lists  /  announce  owl-users  owl-dev  john-users  john-dev  passwdqc-users  yescrypt  popa3d-users  /  oss-security  kernel-hardening  musl  sabotage  tlsify  passwords  /  crypt-dev  xvendor  /  Bugtraq  Full-Disclosure  linux-kernel  linux-netdev  linux-ext4  PHC 
Open Source and information security mailing list archives
Hash Suite: Windows password security audit tool. GUI, reports in PDF.
[<prev] [next>] [<thread-prev] [thread-next>] [day] [month] [year] [list]
Date:	Wed, 31 Jan 2007 07:18:09 -0800 (PST)
From:	David Rientjes <>
To:	Andrew Morton <>
cc:	Andi Kleen <>, Rohit Seth <>,
Subject: [patch -mm 4/7] x86_64: fake numa for cpusets document

Create a document to explain how to use numa=fake in conjunction with
cpusets for coarse memory resource management.

An attempt to get more awareness and testing for this feature.

Cc: Andi Kleen <>
Signed-off-by: David Rientjes <>
 Documentation/x86_64/fake-numa-for-cpusets |   66 ++++++++++++++++++++++++++++
 1 files changed, 66 insertions(+), 0 deletions(-)
 create mode 100644 Documentation/x86_64/fake-numa-for-cpusets

diff --git a/Documentation/x86_64/fake-numa-for-cpusets b/Documentation/x86_64/fake-numa-for-cpusets
new file mode 100644
index 0000000..d1a985c
--- /dev/null
+++ b/Documentation/x86_64/fake-numa-for-cpusets
@@ -0,0 +1,66 @@
+Using numa=fake and CPUSets for Resource Management
+Written by David Rientjes <>
+This document describes how the numa=fake x86_64 command-line option can be used
+in conjunction with cpusets for coarse memory management.  Using this feature,
+you can create fake NUMA nodes that represent contiguous chunks of memory and
+assign them to cpusets and their attached tasks.  This is a way of limiting the
+amount of system memory that are available to a certain class of tasks.
+For more information on the features of cpusets, see Documentation/cpusets.txt.
+There are a number of different configurations you can use for your needs.  For
+more information on the numa=fake command line option and its various ways of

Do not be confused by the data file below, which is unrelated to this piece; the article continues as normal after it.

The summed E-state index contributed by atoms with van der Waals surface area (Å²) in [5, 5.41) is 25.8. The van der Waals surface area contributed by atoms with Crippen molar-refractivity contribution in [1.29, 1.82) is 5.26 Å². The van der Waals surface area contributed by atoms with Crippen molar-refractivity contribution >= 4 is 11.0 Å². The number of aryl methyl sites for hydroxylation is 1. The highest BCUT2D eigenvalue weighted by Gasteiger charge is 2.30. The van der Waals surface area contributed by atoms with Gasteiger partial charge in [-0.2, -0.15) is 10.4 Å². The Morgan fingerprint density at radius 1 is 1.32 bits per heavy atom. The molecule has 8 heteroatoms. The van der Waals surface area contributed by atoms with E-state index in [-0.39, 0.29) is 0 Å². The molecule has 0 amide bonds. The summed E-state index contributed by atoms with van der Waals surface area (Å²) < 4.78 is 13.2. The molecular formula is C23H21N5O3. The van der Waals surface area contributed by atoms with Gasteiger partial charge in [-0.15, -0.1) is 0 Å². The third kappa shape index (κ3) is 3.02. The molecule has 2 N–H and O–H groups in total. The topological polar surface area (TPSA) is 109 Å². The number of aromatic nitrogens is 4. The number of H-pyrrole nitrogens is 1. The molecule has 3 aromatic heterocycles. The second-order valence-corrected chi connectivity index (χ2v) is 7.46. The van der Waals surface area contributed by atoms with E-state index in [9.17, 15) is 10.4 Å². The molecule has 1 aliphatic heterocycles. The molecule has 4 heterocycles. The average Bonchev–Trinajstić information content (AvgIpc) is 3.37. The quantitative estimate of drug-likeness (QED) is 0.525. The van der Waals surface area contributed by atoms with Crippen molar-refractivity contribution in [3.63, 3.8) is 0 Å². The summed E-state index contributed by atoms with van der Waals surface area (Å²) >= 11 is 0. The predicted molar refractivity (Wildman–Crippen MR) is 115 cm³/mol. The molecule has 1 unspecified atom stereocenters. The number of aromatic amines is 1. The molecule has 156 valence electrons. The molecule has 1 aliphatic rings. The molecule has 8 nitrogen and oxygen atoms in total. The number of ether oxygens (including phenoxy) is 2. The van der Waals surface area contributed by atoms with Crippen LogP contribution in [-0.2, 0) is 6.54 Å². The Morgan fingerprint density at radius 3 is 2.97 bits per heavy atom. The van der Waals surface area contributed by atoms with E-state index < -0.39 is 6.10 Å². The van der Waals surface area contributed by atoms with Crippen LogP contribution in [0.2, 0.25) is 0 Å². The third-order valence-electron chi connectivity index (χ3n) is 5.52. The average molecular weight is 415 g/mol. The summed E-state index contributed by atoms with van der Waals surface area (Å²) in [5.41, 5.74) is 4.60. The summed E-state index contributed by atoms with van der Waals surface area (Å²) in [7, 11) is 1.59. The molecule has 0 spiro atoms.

+configuring fake nodes, see Documentation/x86_64/boot-options.txt.
+For the purposes of this introduction, we'll assume a very primitive NUMA
+emulation setup of "numa=fake=4*512,".  This will split our system memory into
+four equal chunks of 512M each that we can now use to assign to cpusets.  As
+you become more familiar with using this combination for resource control,
+you'll determine a better setup to minimize the number of nodes you have to deal
+A machine may be split as follows with "numa=fake=4*512," as reported by dmesg:
+	Faking node 0 at 0000000000000000-0000000020000000 (512MB)
+	Faking node 1 at 0000000020000000-0000000040000000 (512MB)
+	Faking node 2 at 0000000040000000-0000000060000000 (512MB)
+	Faking node 3 at 0000000060000000-0000000080000000 (512MB)
+	...
+	On node 0 totalpages: 130975
+	On node 1 totalpages: 131072
+	On node 2 totalpages: 131072
+	On node 3 totalpages: 131072
+Now following the instructions for mounting the cpusets filesystem from
+Documentation/cpusets.txt, you can assign fake nodes (i.e. contiguous memory
+address spaces) to individual cpusets:
+	[ /]# mkdir exampleset
+	[ /]# mount -t cpuset none exampleset
+	[ /]# mkdir exampleset/ddset
+	[ /]# cd exampleset/ddset
+	[ /exampleset/ddset]# echo 0-1 > cpus
+	[ /exampleset/ddset]# echo 0-1 > mems
+Now this cpuset, 'ddset', will only allowed access to fake nodes 0 and 1 for
+memory allocations (1G).
+You can now assign tasks to these cpusets to limit the memory resources
+available to them according to the fake nodes assigned as mems:
+	[ /exampleset/ddset]# echo $$ > tasks
+	[ /exampleset/ddset]# dd if=/dev/zero of=tmp bs=1024 count=1G
+	[1] 13425
+Notice the difference between the system memory usage as reported by
+/proc/meminfo between the restricted cpuset case above and the unrestricted
+case (i.e. running the same 'dd' command without assigning it to a fake NUMA
+				Unrestricted	Restricted
+	MemTotal:		3091900 kB	3091900 kB
+	MemFree:		  42113 kB	1513236 kB
+This allows for coarse memory management for the tasks you assign to particular
+cpusets.  Since cpusets can form a hierarchy, you can create some pretty
+interesting combinations of use-cases for various classes of tasks for your
+memory management needs.
To unsubscribe from this list: send the line "unsubscribe linux-kernel" in
the body of a message to
More majordomo info at
Please read the FAQ at

Powered by blists - more mailing lists